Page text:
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Flashback – Some memorable days in ‘Natius schoolyard

Sun. Apr. 19, 2020– Greetings, Charles X. This is a flashback of some memorable days in Natius schoolyard that you may use in your column.

I would’ve been spending my Easter holiday in Belize, but all plans had to be cancelled due to this pandemic. As I comply with the COVID-19 Shelter in Place Executive Order from our state officials, it gives me even more time to reminisce about the past as I continue to enjoy life.

Pardon the grammar and structure. It’s a spontaneous glimpse into some fun memories from Natius while I’m watching TV.

When basketball started at Natius, there were many memorable moments, but this one stands out because it’s directly connected to the game. There was a player who yelled “TWASH,” mimicking the sound of the net as the ball was going through. “Twash” caught on, and almost everyone yelled “twash” when they scored. It became a part of the basketball lingo. Eventually, the player’s nickname became “TWASH.” This was before “swish,” “booyah,” “nuttin but net,” etc. His warm-up before he played a game consisted of shadow boxing and some calisthenics. He was a relentless competitor on the court, but off the court was a humble person. His career was short because he migrated to the US. He eventually repatriated to Belize upon retirement.

Whenever I return to Belize and see him I yell “TWASH,” and that big smile becomes visible on his face, acknowledging that it’s someone who knew him from the distant past. We usually exchange pleasantries and sometimes reminisce about the old days. This brother is from a family of great Belizean athletes. His name is Bernard Lightburn.

The much respected Bernard “Twash” Lightburn.

Natius developed its own culture within the boundaries of its schoolyard with many moving pieces involving education and sports. On any given day after school hours you would find several types of games going on simultaneously; football, basketball, volleyball, and handball were the favorites, but you could also find marbles, top, caparuche, roller skating, and sometimes a dice or card game.

Yes, I mentioned roller skating. There was roller skating around the main school building which had a smooth-like-marble surface that was perfect for skating. The best roller skater was Carol Payne, who was also an excellent billiards/pool player.

Saturday and Sunday were reserved for bet games, which were intense and highly competitive; nobody wanted to lose. What was understood about these bet games, was that it did not matter which team you had played for during the season; if you got picked, you play. Some days started with football in the back yard. In retrospect, it was amazing how players used to navigate going around the base of the bell which was within the boundaries of the field. You’ve heard the phrase “band it like Beckham;” well, bend it like Mamboco (Bob Myvett) and Earl Quilter, because some shots to the goal were taken from around the base of the bell.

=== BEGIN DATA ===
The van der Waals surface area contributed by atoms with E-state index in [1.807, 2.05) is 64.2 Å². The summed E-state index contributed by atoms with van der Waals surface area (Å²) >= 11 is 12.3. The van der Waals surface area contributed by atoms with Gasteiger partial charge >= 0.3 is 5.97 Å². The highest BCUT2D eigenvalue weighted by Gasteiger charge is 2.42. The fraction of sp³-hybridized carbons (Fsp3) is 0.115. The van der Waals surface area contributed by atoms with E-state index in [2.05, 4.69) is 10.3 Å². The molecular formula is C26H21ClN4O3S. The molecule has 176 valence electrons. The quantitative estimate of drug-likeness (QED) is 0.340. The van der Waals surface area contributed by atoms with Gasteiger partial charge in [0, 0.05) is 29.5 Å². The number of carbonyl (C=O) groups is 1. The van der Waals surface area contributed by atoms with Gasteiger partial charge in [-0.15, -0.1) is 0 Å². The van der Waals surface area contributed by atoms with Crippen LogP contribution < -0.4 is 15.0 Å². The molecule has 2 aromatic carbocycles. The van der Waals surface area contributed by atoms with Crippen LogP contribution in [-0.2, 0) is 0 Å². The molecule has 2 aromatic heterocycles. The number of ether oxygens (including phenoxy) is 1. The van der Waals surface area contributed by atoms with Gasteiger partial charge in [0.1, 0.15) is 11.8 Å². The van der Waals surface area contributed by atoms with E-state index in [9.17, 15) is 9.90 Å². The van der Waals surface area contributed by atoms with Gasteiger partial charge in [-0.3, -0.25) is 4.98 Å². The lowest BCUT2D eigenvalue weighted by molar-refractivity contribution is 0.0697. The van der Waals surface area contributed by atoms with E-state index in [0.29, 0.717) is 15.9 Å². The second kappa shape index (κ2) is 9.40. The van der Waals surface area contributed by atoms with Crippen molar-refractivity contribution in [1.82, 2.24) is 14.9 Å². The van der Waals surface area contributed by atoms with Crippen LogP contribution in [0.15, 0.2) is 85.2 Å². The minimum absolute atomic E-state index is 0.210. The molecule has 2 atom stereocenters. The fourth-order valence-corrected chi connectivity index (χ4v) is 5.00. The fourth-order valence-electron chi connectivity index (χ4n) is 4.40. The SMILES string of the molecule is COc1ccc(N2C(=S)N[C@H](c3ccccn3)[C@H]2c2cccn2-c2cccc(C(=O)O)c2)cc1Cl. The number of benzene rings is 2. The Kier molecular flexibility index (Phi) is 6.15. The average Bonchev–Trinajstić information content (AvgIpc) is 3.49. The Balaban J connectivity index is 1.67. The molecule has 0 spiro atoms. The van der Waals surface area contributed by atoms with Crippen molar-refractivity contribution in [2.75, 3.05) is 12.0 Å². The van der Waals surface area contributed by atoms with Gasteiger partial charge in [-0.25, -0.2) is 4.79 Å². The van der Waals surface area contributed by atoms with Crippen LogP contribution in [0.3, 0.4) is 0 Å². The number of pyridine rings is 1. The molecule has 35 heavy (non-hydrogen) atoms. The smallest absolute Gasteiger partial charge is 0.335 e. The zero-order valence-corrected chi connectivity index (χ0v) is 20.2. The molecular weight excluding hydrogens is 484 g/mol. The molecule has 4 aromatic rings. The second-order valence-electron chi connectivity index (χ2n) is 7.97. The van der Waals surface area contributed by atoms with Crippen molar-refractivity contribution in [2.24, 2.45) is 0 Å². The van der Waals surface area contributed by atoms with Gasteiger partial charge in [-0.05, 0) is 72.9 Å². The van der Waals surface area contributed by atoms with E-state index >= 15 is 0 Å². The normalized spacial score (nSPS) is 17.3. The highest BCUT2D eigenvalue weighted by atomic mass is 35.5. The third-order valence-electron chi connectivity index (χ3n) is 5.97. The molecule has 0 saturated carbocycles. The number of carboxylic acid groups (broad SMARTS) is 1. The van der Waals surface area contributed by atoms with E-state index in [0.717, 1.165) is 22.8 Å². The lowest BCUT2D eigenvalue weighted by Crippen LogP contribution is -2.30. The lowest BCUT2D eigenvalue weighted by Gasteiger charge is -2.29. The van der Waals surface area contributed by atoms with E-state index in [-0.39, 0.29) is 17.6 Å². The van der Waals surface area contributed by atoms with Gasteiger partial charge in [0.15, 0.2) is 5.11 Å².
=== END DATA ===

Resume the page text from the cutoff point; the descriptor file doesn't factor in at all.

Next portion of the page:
The bell was rung daily at specific hours by members of the Bradley family, Chan, or Eric Neal. All activities in the schoolyard stopped when the bell rang for a moment of silent individual prayer and to signal time for mass. The Bradley family lived on the school grounds in a house located behind the main school building near Amara Avenue.

After short breaks, cooling off and having refreshments from Las Vegas, Soberanis, Stanford and T, Vito’s, it was on to the basketball court to engage in more bet games. Depending on a full-court or half-court game, volleyball would be playing on the vacant half court. “Capito” (Jimmy) Lawrence or Frankie Flowers set to Cama (Wilton Cumberbatch) or Jimmy Harris for a kill/spike was a highlight reel.

After the basketball game was over, there would be bets on foul shooting. Gilbert Gomez, Frankie, Paddy (Richard Gomez) were three of the better free-throw shooters.

There were times when a game would be played into darkness until Father’s notification to vacate the yard in preparation for night mass at the church. At times we would sneak in and play in the darkness until Father ran us out of the yard. This activity caused Father/CYO to start removing the rims from the backboard. This temporary setback did not impede our love for playing and developing our game. This safe haven produced many legends and All Stars, subsequently setting the stage for the next level of basketball that followed.

During this time, there was major construction happening in the yard – a new two-storey school building with about ten classrooms and also renovation of classrooms in the original building; but none of this impeded the daily activities.

Many of us kids took some “a-whipping” from our parents who told us not to leave the house, but “We mi like go walk bout, ahn we mi like play.”

Keep the ball bouncing/rolling with some more of your flashbacks.

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